How to Cultivate Creativity: 4 Tips for Creative Freedom

This article is an excerpt from the Shortform book guide to "Mastery" by Robert Greene. Shortform has the world's best summaries and analyses of books you should be reading.

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Is your creativity getting you anywhere? What’s getting in your way on your path toward creative power and independence?

In the book Mastery, Robert Greene identifies creative independence as the second stage of mastery. It comes after you’ve established a foundation of skills and knowledge—when you’ve come to a point where you can apply these in your own way. He offers four tips on how to cultivate creativity: commit to a creative project, keep your mind flexible, create a major insight, and overcome emotional obstacles.

Keep reading for details on these recommendations.

Cultivating Creativity

According to Greene, achieving creative independence requires you to develop a certain kind of mind—a flexible, explorative mind that combines childlike wonder with the experience and skills from your foundational training. He explains the three types of mind we can have as we mature:

  • Mind #1: The child’s mind. In childhood, we’re naturally open and bright-eyed. Children unashamedly ask unusual, piercing questions about things that adults take for granted—such as why the sky is blue. Greene says the child’s mind embraces wonder and openness, but it lacks experience or practical skills.
  • Mind #2: The conditioned mind. As we age, we gain skills and experience, and we’re conditioned by our cultures to look at the world in a certain way. We become more experienced, yet also more conventional and prone to rigid, uncreative thinking. Such an adult might scoff and dismiss a child’s question as naive and silly.
  • Mind #3: The creative mind. The rare few—masters—combine the wonder and openness of children with the experience and knowledge of adults. This produces a mind that can think freely and execute with discipline—that is, a master can produce highly creative ideas and has the discipline to act on them. 
Could Myelination Cause a Rigid Mind?

While Greene argues for the existence of three types of mind, he doesn’t provide any research to support his claim. However, his assertion that the mind becomes rigid over time might follow from the fact that regularly used neural pathways undergo myelination

Every time you perform an action, the corresponding neurons, or brain cells, send signals to each other along neural pathways via fibers called axons. The axons are wrapped in a fatty insulating tissue called myelin, which accelerates transmission speed. The more you practice a skill, the more myelinated those axons become, and the more effortlessly you’ll perform the action. For instance, well-myelinated neural pathways for soccer yield second-nature soccer skills—in other words, they become automatic.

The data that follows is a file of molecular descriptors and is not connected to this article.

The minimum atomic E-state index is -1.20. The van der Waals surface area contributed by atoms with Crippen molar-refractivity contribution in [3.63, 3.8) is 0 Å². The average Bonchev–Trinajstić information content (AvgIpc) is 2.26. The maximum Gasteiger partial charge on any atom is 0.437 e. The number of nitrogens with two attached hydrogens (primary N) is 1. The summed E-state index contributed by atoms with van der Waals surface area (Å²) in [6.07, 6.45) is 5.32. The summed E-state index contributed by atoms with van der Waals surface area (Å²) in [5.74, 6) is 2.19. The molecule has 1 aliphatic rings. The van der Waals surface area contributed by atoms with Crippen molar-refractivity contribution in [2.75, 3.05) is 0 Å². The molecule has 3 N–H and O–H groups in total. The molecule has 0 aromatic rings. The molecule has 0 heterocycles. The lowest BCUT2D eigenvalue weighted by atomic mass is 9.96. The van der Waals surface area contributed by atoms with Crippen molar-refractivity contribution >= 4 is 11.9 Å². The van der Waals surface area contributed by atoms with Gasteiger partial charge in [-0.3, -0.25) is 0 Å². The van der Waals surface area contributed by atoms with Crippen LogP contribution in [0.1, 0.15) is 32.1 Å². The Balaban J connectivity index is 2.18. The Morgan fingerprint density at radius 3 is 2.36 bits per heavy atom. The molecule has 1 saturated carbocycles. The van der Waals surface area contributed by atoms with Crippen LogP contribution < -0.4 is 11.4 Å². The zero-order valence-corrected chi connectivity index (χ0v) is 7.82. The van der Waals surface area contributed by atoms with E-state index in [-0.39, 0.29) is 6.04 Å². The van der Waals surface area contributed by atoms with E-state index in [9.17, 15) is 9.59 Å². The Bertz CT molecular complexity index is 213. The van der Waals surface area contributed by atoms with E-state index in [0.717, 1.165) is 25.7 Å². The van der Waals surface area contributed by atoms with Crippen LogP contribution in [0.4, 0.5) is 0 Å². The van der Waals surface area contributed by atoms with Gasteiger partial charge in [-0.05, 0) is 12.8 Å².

When a daily routine becomes automatic, we call it a habit. We often carry out our habits unconsciously, taking them for granted as “who we are,” even if we haven’t consciously examined where those habits came from. What Greene warns against is the crystallization of these habits; in the brain, they become heavily myelinated, thus hard not to perform. 

Here are Greene’s tips on how to cultivate creativity on the path toward creative freedom and mastery.

#1: Commit to a Creative Project

The first step in cultivating a creative mind is to commit to a creative project. Any master has a project that calls to them. Find what you’re naturally drawn to in your field—a project you feel like you’re meant for—by listening to your inner sense of direction. Feeling deeply connected to the project helps you stay committed when things get tough.

Greene recommends finding this project by reflecting on the disagreements you have with the existing paradigm in your field. Creativity means pushing boundaries, so finding an opportunity to challenge accepted answers can lead to highly creative work. 

(Shortform note: In The Art of Learning, Josh Waitzkin argues that staying true to your personal style is crucial to success, even if it goes against the accepted wisdom. In his view, honoring your style grounds you and sustains your passion for the skill. When Waitzkin was forced by a disciplinarian chess teacher to play in a way that went against his intuition, he fell out of love with the game. Later, he found his passion in tai chi, a martial art that allowed him to express his chess intuition in a wholly new way.)

#2: Keep Your Mind Flexible

As you pursue your project, practice stretching your mind to remain creative. According to Greene, our minds naturally tighten up over time—that is, we settle into certain ways of thinking. However, sticking with what you know isn’t creativity. Greene offers several practices for keeping your mind flexible:

Practice #1: Sit with uncertainty. When faced with difficult questions or uncertainties, patiently ponder the unknown and remain open to all possibilities. Taking the time to consider every angle surfaces novel ideas and prevents you from recycling familiar answers as a shortcut. 

(Shortform note: In Contemporary Psychotherapy, Diana Voller writes of “negative capability” as the ability to remain in the mystery of the unknown and to allow uncertainty to persist. She argues that while this is likely easier for certain personality types, you can develop it by engaging with the big questions—things like “what is the purpose of art?” or “what does it mean to contribute to the world?” These questions demand well-thought-out answers, so you’ll need to wade through uncertainty to reach worthwhile conclusions.) 

Practice #2: Stimulate chance associations. Greene explains that creative ideas often come from chance associations of seemingly unrelated ideas. Create the conditions for fortuitous associations by regularly relaxing: Our best ideas often come to us when we loosen up since the mind can defocus and wander freely.